We’ve all been in this position before – we’re driving along and see the red and blue flashing lights in our rearview mirror. You pull over to the side of the road and hope the officer will continue past you, but you see the vehicle pull in behind yours and you wonder: Why am I being stopped? What is going to happen next?
It can be very intimidating to see the officer walking up to your car. You know that your actions will have a significant impact on how this interaction will go, but what should you do? What can you do to protect yourself in the event things turn from a regular traffic stop into a more complex investigation?
The right to refuse a search
You have specific rights that protect you from harm and intimidation during a traffic stop. One of the most common things to happen during a traffic stop is that the officer will request permission to search your vehicle. They may not have any evidence that you committed a crime, but if you give them permission to search, anything they find can be used against you.
If the officer requests to search your vehicle for drugs or other suspected contraband, know that you have the right to refuse their request. Now, this isn’t going to end the interaction there, necessarily. Police will still have the option of deciding whether or not to pursue other avenues to get the ability to search your vehicle, but you do have the right to decline their request.
You must verbally refuse to consent to the search. Do not, under any circumstances, engage in any physical actions that attempt to prevent a search from taking place. Officers may interpret this as an act of aggression, resulting in potential harm or arrest to you or your passengers.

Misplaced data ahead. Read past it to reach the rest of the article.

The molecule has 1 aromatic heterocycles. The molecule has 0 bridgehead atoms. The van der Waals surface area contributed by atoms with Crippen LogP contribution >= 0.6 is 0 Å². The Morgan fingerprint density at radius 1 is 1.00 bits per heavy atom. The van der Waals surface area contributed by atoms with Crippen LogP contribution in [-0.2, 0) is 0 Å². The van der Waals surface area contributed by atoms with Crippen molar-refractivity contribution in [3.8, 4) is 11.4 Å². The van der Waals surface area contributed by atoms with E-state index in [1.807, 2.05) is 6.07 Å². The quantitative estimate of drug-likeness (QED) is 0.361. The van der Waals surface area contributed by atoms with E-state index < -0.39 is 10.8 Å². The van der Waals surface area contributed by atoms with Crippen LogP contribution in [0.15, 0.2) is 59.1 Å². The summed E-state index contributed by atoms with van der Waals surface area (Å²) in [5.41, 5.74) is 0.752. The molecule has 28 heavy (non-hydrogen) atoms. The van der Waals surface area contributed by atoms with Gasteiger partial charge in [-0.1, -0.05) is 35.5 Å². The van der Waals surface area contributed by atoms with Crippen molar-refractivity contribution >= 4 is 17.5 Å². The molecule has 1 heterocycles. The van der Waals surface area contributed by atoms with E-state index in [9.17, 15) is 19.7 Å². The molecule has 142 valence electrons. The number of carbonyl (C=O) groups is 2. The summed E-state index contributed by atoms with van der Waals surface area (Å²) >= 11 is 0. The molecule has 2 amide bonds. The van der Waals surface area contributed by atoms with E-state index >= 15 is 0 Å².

Keeping things under control
There are other things that you can do to try to keep the stop from becoming a bigger deal. When officers approach your vehicle, make sure to keep your hands on the steering wheel. Follow the instructions you are given, including presenting your license and registration when asked.
If police ask you detailed questions about your destination or what has happened prior to your stop, you do have the right to refuse to answer their questions. Know that officers are permitted to say things to you that are untrue when conducting an investigation, even during a traffic stop. They may try to get you to make a statement that puts you in a difficult position down the line, so remember that you have the right to invoke your right to remain silent without an attorney present.
Even if you do everything perfectly, officers may still decide to escalate the situation. If they decide to arrest you or take you in for additional questioning, you should have a lawyer present before you answer any of their questions.